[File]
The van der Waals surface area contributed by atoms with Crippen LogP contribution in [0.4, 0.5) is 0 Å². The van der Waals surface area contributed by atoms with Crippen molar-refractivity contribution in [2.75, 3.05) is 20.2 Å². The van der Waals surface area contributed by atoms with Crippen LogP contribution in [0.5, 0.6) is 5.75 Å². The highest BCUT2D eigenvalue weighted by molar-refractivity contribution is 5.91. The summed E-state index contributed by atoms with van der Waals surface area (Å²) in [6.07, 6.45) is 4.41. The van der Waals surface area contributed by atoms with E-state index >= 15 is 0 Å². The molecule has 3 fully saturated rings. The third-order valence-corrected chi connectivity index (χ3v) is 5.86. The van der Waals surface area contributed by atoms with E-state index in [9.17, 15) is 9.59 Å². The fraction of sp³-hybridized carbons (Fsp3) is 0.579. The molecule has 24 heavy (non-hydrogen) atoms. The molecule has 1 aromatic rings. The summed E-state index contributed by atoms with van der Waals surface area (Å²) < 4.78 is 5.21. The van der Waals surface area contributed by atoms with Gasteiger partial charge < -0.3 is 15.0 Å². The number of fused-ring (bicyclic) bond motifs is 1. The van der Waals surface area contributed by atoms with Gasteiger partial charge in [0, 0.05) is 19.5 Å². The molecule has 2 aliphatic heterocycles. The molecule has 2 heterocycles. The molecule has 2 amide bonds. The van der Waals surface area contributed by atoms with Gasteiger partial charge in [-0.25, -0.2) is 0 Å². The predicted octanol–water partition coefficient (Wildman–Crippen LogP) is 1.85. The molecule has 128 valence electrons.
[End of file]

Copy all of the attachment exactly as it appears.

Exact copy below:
The van der Waals surface area contributed by atoms with Crippen LogP contribution in [0.4, 0.5) is 0 Å². The van der Waals surface area contributed by atoms with Crippen molar-refractivity contribution in [2.75, 3.05) is 20.2 Å². The van der Waals surface area contributed by atoms with Crippen LogP contribution in [0.5, 0.6) is 5.75 Å². The highest BCUT2D eigenvalue weighted by molar-refractivity contribution is 5.91. The summed E-state index contributed by atoms with van der Waals surface area (Å²) in [6.07, 6.45) is 4.41. The van der Waals surface area contributed by atoms with E-state index >= 15 is 0 Å². The molecule has 3 fully saturated rings. The third-order valence-corrected chi connectivity index (χ3v) is 5.86. The van der Waals surface area contributed by atoms with E-state index in [9.17, 15) is 9.59 Å². The fraction of sp³-hybridized carbons (Fsp3) is 0.579. The molecule has 24 heavy (non-hydrogen) atoms. The molecule has 1 aromatic rings. The summed E-state index contributed by atoms with van der Waals surface area (Å²) < 4.78 is 5.21. The van der Waals surface area contributed by atoms with Gasteiger partial charge < -0.3 is 15.0 Å². The number of fused-ring (bicyclic) bond motifs is 1. The van der Waals surface area contributed by atoms with Gasteiger partial charge in [0, 0.05) is 19.5 Å². The molecule has 2 aliphatic heterocycles. The molecule has 2 heterocycles. The molecule has 2 amide bonds. The van der Waals surface area contributed by atoms with Gasteiger partial charge in [-0.25, -0.2) is 0 Å². The predicted octanol–water partition coefficient (Wildman–Crippen LogP) is 1.85. The molecule has 128 valence electrons.